A Culture of Excellence - Setting the Bar

    April 25, 2011 5:16 PM by Christopher Brennan
    by: Christopher Brennan

    I have been reading Malcom Gladwell's book The Tipping Point (he is also the author of Blink seriously, go read that one right now) and one of the discussions he brings up is the age old Nature vs. Nurture debate.  The argument is basically are children more influenced by their genetics (nature) or their environment (nurture).  Turns out it's about a 50/50 proposition, however the nuture piece is often not what people would expect.

    In the studies Gladwell cites the nurturing environment that had the most impact on children was NOT their home life.  It didn't really matter if their parents (natural or adoptive) were smokers or not, if they were college graduates or semi-literate.  What matters in determining the qualities a person will hold is more influnced by their peer group (what are their friends doing) AND what the larger neighborhood they are in finds acceptable.  If it is acceptable for basic social systems to break down then people are more inclined to commit criminal acts.  If the peer group (a self-selecting second "family") thinks that smoking is cool then MORE individuals who want to be a part of that group will chose to smoke.  So, that brings us to the firehouse.

    What is the culture in your firehouse?  Where are you setting the bar? While we can talk about the "culture" of the fire service until we are blue in the face the reality is that "culture" is a very local thing.  Think about the statement "All politics is local," and it ties in.  People view ideas and trends through the prism of their individual culture.  That means that how receptive the men and women in your fire house are to fitness, training, wearing their seat belts, eating healthy, and a host of other factors that all impact firefighter injury and fatality rates ALL come back to the culture you are cultivating in your firehouse, as well as your department.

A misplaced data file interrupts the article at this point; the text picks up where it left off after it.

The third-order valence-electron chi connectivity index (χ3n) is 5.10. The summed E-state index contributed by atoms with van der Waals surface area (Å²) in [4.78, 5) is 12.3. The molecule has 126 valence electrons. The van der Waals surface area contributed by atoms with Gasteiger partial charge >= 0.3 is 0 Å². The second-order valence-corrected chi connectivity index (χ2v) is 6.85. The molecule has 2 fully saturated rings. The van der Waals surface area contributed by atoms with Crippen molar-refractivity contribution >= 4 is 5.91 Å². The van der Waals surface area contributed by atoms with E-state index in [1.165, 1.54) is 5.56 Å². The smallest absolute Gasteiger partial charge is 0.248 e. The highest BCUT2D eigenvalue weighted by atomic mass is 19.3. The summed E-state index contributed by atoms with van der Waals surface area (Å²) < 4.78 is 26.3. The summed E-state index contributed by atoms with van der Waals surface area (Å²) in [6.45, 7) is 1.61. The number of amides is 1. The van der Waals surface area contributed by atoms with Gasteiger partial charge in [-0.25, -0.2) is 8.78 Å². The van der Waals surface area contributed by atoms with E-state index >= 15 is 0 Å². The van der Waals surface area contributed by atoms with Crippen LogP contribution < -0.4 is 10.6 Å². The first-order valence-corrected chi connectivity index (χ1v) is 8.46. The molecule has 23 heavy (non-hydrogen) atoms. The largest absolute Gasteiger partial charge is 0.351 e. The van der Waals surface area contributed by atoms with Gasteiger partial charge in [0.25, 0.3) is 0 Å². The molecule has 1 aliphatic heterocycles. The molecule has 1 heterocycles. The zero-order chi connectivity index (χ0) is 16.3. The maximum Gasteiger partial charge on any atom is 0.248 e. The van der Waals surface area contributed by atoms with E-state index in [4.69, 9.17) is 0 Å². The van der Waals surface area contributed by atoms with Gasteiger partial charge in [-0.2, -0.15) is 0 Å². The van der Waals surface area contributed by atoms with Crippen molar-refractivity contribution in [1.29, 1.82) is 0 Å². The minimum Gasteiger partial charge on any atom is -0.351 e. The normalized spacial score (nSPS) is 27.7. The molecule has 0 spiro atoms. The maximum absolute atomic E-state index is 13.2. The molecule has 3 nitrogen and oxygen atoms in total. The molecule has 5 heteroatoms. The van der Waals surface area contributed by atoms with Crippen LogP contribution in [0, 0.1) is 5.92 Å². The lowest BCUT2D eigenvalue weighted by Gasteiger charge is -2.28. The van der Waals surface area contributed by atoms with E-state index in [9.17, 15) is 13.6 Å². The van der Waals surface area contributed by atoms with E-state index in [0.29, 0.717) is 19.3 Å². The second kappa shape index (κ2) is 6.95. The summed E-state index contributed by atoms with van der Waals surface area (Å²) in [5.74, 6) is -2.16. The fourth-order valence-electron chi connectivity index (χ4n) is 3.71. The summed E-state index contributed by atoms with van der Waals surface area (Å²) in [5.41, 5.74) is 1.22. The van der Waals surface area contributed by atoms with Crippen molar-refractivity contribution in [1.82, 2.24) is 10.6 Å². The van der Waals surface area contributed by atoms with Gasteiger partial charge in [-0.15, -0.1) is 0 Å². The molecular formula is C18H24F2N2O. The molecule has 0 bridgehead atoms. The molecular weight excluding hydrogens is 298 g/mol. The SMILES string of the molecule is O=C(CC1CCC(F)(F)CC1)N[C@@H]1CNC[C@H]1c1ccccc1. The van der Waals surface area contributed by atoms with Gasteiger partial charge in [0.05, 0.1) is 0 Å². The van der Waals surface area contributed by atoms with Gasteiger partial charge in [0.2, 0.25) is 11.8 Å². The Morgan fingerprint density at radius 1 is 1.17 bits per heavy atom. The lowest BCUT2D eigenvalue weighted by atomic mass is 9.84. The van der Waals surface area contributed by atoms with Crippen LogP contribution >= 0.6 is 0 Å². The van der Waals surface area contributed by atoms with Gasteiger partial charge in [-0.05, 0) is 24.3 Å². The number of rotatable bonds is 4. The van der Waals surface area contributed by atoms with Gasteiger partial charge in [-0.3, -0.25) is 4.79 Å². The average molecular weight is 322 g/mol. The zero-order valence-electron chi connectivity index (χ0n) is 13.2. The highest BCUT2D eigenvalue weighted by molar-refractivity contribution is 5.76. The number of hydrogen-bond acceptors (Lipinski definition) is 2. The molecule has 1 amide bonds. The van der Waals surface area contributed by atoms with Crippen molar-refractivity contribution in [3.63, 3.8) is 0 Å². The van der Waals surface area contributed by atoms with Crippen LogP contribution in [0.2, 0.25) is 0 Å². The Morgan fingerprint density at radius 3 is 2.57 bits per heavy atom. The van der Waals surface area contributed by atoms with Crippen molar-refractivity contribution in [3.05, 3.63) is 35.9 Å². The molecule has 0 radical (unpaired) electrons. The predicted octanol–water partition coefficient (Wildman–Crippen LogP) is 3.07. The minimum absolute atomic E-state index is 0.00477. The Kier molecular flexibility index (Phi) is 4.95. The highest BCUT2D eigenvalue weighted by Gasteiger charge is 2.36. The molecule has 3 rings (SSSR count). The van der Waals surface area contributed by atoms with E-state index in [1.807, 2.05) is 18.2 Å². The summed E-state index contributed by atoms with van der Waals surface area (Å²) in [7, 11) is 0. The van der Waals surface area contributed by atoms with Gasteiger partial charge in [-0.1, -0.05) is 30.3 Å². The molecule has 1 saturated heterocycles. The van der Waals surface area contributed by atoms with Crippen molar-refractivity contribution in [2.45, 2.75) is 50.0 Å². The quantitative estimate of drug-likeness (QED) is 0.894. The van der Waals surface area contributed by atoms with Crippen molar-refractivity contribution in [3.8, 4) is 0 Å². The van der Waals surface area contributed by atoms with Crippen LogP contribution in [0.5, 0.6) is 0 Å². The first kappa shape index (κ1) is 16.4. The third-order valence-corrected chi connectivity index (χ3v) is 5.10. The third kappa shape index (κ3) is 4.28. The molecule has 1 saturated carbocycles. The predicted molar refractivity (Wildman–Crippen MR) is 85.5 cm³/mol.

If we want to change the rates of injuries and line of duty deaths we need to move the peer group culture toward wanting excellence.  How will you go about it?  That all depends on YOUR group culture.  Maybe you need to identify the firefighters on each shift that everyone looks up to (the informal leaders) and get them on board first.  Sometimes that means stepping outside the rank structure.  That can be difficult to do, but the fact is that just because someone is wearing a set of speaking trumpets on their collar does not mean they are the "go to" gal or guy for that topic.  Maybe the topic is a serious-enough one that it has to be mandated through policy - seat belt use for example.  It's worth considering though that Firefighters tend to be people who pride themselves on being self-sufficent, and knowing what is best for themselves (even if they don't).  Merely mandating something doesn't mean that the group will buy in. 

    If we want to develop a Culture of Excellence it is going to require leaders at every level to identify the right message and the right people to move the peer group opinion forward in THIER firehouse.  It requires us to know what we do well, what we don't do well, and why we are succeeding or failing.  You aren't going to develop that understanding with a survey or a ten minute conversation at the kitchen table.  Getting to understand a culture takes looking at the "Why" behind our group's actions and then delving deeper and deeper until we find those root causes. 


    Next time we will talk a bit more about HOW to set the bar to motivate change.  For now, go look at your peer group and see if you can identify who the "go to" guy or gal would be to implement your new Wellness-Fitness Inititive, your new Engine Company Operations class, or your Officer Development Program. 

    Cheers,
    Chris